How MIT Became the Most Important University in the World

And why Harvard—Harvard!—is scrambling to catch up.

By Chris Vogel | Boston Magazine |
how mit became the most important university in the world

Photo by Scott M. Lacey

Last November, with great fanfare, Harvard celebrated the opening of its sparkling new $20 million Innovation Lab. A soaring 30,000 square-foot testament to contemporary architecture built right into the heart of the Harvard Business School, the I-Lab represents something profoundly new for the university: a full-throttle effort to transform itself into a leader in the increasingly important world of tech entrepreneurship. The goal, both simple and ambitious, is to bring together the world’s best and brightest young entrepreneurs, to nurture them in a stimulating and collaborative environment, and to help them transform their ideas into real-world businesses. “Gathering great minds under a single roof” is how Harvard’s president, Drew Gilpin Faust, described the mission of the I-Lab at the opening ceremony, “so that they can become great together.”

Tech entrepreneurship is the new sexy. It’s what legions of promising teens and twentysomethings are crazy for today, and Harvard wants in on the action. Sure, the university can claim two of the great tech entrepreneurs of the age, Mark Zuckerberg and Bill Gates, as its own. But they had to drop out of Harvard in order to transform their world-changing ideas into reality. “Zuckerberg did Facebook over our dead body,” says Joe Lassiter, the faculty chair of the I-Lab. “The commitment to [entrepreneurship] at this level, and across the university, is quite a new thought.”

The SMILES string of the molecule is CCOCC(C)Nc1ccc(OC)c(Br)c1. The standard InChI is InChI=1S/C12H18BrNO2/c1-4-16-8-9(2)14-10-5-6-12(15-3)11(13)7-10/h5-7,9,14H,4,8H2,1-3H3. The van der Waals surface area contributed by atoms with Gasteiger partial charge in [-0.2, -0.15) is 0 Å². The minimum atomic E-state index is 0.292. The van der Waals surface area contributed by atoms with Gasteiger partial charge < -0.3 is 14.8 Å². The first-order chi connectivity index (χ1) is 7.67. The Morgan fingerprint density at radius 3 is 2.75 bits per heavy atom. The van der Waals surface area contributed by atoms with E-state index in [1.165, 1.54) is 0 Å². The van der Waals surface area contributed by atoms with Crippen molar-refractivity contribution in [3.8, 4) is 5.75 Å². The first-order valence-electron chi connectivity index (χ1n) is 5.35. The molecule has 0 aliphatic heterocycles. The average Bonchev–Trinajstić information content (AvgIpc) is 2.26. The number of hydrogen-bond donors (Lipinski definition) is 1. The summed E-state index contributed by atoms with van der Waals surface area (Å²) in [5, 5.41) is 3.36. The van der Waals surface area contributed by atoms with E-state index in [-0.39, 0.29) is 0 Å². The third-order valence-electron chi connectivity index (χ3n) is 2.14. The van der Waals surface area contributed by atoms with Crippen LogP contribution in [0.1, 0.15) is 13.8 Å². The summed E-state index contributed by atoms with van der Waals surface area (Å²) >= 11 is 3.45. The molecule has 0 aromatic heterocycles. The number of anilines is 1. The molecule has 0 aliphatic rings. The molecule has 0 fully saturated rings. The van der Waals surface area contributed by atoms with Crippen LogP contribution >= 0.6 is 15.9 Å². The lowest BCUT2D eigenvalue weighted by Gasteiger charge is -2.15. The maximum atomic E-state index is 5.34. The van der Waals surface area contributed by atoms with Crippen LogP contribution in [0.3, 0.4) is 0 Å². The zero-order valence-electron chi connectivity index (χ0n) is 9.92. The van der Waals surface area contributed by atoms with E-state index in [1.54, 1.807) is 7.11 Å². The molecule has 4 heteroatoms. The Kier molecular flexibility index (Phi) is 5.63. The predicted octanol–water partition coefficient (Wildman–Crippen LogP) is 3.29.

True to form, Harvard has been touting the creation of the I-Lab as a revolutionary development, as a stop-the-presses, here-we-come moment of change not just for the university but also the world of higher education. But the thing is, it’s not. Harvard is actually nearly a quarter-century late to the world of tech entrepreneurship, and as it scrambles to get into the game, it’s finding itself in an uncomfortable position, not leading the charge, as it would like to, but desperately playing catch-up to its crosstown rival, MIT.

In many ways, the I-Lab is actually a derivative enterprise, clearly based on the Martin Trust Center for MIT Entrepreneurship, which since 1990 has been nurturing tech entrepreneurs and churning out an astonishing number of startups. “You can see that Harvard copied MIT,” Bill Aulet, the managing director of the Trust Center, and himself a Harvard alum, told me recently. “We’ve been doing entrepreneurship for a long time, and now Harvard is finally coming over to our way. But MIT has never been better. This is our time.”